Weekly series. Please send in your movies via email, twitter etc. Our format :
- Three movies with meaning (and movies you love and recommend!)
- One sentence on the core meaning you take from it
- Send a link to a YouTube clip from the movie that speaks to that meaning
WARNING : Spoilers often included, so if you haven’t seen the movies…
Despite the usual opening preamble above, this week a different kind of Wednesday post for me, an impassioned stream of consciousness !
You see, it is 11pm and I just came out of the cinema from the new movie (Molly’s Game) by one of the all time masters of screenwriting, Aaron Sorkin.
I love movies, I love smart movies, I love movies that treat the audience as adults (to paraphrase my favourite movie critic, Mark Kermode). Christopher Nolan does that with plot, yet Aaron Sorkin does that with his pen and the power of words alone.
Aaron Sorkin tells stories, Aaron Sorkin makes literary, historical and philosophical references, heck, even references to roman and greek mythology. You know what, that’s more than ok, that is magnificent !
I love it, I get it. You see, I LOVE learning, always have. I’m absolutely curious, and the more I learn, the more I want to learn. I love being educated, I honour and respect education and educators. In the words of Aaron Sorkin :
Hear, hear ! And, as Sorkin’s word live so much more powerfully when said on screen, here are those words said by Sam Seaborn in the West Wing :
Ok, I’m on a roll now !
These Wednesday posts are called “Movies with Meaning”, but sometimes I veer away, such as a few weeks ago when I shared a few of my favourite commencement speeches (go watch them, they are SO powerful!).
This week I give a primer on Aaron Sorkin. Not exhaustive, I simply want to lead up to the one gift he has given us that I have and will watch again, and again, and again.
So, three clips, each with introduction. Each written by Sorkin, each absolutely, definitively, defiantly unapologetic about being smart, erudite, educated.
First, and this may make educated Americans weep given the state of politics in their country, I give you the opening scene from the magnificent “The Newsroom”. After standing up for who he truly was, Wil McAvoy leads his news team for several seasons to speak truth, to reason, to not dumb down the news.
The Newsroom (2012 – 2014)
“…We reached for the stars, acted like men. We aspired to intelligence, we didn’t belittle it. It didn’t make us feel inferior….”
The American President (1995)
Next, a wonderful and too forgotten movie. Yes, a romantic comedy, but it is so much more. Watch President Andrew Shepherd (Michael Douglas), stand up for his girlfriend, Sydney Ellen Wade (Annette Bening).
Now, The Newsroom I love and have watched right through all seasons twice. The American President I have watched several times.
I give particular tribute to The American President, as it led to what is, to me, the greatest television series of all time.
If there was only one movie or TV show I could take to a desert island for the rest of my life, it would be ?….
The West Wing (1999-2006)
This first clip is of President Bartlet deploying his full theological understanding. Given how often politicans seem to lie these days, this is now called “fact checking”. Just imagine if the USA had a politician with the education and guts to truly display their education without checking with focus groups and multiple pollsters first ?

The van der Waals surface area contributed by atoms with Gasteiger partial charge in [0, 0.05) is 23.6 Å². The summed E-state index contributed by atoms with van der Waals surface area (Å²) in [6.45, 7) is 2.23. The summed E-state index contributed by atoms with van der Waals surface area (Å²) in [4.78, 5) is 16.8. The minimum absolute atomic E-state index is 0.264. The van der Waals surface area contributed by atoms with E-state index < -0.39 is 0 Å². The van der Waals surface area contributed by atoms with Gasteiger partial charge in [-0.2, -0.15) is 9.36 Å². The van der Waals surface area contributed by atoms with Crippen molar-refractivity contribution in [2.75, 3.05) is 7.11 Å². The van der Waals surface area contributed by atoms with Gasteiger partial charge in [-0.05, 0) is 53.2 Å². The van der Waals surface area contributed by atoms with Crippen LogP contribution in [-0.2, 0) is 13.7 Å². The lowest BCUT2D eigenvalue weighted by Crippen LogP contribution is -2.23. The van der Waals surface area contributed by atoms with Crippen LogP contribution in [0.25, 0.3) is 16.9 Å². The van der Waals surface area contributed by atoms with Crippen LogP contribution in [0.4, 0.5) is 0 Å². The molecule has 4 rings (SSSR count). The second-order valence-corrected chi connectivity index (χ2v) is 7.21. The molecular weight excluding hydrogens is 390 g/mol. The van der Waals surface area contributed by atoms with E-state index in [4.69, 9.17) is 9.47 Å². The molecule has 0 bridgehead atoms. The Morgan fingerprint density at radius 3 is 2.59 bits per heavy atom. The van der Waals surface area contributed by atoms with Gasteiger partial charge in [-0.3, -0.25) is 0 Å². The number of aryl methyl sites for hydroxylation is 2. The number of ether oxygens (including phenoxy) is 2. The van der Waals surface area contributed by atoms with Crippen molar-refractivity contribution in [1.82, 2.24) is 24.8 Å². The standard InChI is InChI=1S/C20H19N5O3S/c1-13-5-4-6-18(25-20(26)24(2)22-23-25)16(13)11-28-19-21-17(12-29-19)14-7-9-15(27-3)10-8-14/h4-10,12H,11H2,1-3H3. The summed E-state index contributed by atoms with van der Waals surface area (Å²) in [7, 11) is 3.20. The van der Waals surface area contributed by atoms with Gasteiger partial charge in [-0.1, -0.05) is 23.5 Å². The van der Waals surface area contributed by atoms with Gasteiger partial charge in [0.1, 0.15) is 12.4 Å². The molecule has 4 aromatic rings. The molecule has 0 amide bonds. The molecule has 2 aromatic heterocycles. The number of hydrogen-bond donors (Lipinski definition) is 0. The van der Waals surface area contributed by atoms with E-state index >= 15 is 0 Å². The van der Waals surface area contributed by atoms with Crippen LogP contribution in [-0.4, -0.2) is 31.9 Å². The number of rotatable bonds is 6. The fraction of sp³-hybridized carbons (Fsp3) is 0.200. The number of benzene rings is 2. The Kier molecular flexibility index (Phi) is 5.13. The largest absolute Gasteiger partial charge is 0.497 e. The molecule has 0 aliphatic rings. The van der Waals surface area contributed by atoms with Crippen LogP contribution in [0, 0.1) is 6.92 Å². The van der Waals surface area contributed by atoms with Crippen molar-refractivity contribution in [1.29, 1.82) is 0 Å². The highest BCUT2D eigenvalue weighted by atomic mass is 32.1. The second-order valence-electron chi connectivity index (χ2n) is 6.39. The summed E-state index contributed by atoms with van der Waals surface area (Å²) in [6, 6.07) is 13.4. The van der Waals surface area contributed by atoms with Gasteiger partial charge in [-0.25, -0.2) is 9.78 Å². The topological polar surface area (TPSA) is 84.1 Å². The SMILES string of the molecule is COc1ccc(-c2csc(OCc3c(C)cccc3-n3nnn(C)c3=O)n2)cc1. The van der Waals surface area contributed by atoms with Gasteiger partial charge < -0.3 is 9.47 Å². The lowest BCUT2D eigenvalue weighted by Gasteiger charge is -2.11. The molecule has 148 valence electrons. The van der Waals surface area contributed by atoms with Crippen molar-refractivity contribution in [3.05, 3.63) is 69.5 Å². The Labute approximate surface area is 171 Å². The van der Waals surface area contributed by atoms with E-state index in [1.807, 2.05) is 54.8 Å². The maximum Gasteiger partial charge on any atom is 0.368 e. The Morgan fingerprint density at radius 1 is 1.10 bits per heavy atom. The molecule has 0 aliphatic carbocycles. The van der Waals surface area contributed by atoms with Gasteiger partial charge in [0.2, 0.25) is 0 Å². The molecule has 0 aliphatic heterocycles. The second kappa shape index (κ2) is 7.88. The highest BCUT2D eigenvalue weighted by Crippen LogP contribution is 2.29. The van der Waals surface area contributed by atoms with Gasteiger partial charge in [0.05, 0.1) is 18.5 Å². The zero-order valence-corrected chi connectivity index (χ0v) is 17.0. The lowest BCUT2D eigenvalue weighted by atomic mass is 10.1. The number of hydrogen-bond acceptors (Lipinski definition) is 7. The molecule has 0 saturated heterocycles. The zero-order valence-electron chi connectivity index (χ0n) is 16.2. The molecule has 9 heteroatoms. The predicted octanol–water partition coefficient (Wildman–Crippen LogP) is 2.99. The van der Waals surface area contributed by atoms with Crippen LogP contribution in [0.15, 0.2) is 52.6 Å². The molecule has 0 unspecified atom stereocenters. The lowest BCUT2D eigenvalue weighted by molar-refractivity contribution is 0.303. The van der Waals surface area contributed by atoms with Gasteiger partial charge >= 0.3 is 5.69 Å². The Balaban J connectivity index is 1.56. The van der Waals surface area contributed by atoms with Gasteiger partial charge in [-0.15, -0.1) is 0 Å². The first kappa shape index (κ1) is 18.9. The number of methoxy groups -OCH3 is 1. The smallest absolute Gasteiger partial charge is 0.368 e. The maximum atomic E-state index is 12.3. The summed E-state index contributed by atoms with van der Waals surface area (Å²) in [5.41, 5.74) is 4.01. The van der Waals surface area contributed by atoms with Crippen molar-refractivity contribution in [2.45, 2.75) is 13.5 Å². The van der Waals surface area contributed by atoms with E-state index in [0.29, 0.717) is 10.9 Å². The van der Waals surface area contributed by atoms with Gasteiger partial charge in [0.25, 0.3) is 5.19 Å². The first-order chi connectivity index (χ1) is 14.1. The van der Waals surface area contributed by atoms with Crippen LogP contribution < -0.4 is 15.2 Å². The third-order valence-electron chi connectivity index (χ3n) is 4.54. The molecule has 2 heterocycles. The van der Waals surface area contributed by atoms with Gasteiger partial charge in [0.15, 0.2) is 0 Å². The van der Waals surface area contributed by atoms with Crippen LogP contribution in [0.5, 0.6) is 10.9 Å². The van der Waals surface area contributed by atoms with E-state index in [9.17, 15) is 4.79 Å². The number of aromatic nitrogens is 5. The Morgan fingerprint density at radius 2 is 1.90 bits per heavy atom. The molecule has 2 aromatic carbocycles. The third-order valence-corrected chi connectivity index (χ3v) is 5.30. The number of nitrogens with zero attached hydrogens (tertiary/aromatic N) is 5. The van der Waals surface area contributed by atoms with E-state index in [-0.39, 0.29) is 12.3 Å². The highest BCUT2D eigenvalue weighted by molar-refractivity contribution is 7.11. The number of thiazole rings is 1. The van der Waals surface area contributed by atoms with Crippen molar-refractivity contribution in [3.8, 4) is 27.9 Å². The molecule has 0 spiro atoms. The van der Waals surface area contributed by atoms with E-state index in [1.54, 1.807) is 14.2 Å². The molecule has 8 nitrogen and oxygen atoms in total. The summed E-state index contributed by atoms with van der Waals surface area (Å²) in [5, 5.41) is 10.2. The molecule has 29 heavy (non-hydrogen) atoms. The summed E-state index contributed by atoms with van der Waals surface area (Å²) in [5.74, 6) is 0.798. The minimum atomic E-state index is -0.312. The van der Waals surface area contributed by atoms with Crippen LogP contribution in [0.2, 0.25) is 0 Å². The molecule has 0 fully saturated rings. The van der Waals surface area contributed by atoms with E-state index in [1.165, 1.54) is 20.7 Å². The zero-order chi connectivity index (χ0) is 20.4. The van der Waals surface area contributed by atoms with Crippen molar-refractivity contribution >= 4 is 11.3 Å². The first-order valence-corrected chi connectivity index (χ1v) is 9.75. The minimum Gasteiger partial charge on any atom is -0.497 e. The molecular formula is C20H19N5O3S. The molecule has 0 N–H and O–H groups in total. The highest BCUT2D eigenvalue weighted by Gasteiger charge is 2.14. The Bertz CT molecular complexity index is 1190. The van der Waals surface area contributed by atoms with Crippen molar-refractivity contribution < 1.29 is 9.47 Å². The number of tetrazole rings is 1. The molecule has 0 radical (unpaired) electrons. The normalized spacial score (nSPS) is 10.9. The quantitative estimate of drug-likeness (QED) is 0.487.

Unapologetic and educated !
Next, what does a President who is Nobel prize winner (in Economics, no less!) and past University professor say when confronted with a “ten word answer” in a Presidential campaign debate ? Well, win the election in one fell swoop. “Boom!” you might say :
“…there aren’t very many unnuanced moments in leading a country that’s way too big for ten words. I’m the President of the United States, not the President of the people who agree with me…”
“the President just reminded us that complexity isn’t a vice”
Ten words. Isn’t that close to 140 characters, or a Tweet ?
Finally, and it had to be this. The best episode in all seven seasons of The West Wing, “Two Cathedrals”, which closes the second season.
To really feel the impact, watch the whole episode and the one prior, yet the closing scene truly stands beautifully without the preamble.
Oh heck, plot spoilers ahoy ! THREE clips below.
These two episodes take us through the history of Jed and Mrs Landingham, who was first his father’s secretary as principal of the prep school Jed went to, then later his secretary as President. In this episode, Mrs Landingham has just died in a car crash.
In our first clip, Jed rants at God, in Latin no less, with no subtitles !
Next, in the second to last scene, on a stormy night he talks to an imaginary Mrs Landingham, and we all suddenly realise that, after a season of “will he, won’t he” that Jed Barlet WILL stand for re-election despite having hidden that he has MS.
Finally, Dire Straits “Brothers in Arms” starts, and we are presented with the final scene of that episode and season. #goosebumps
The first two scenes are Sorkin at his best with words, the second at his best with screenwriting, with no words at all from his leading man. Truly majestic.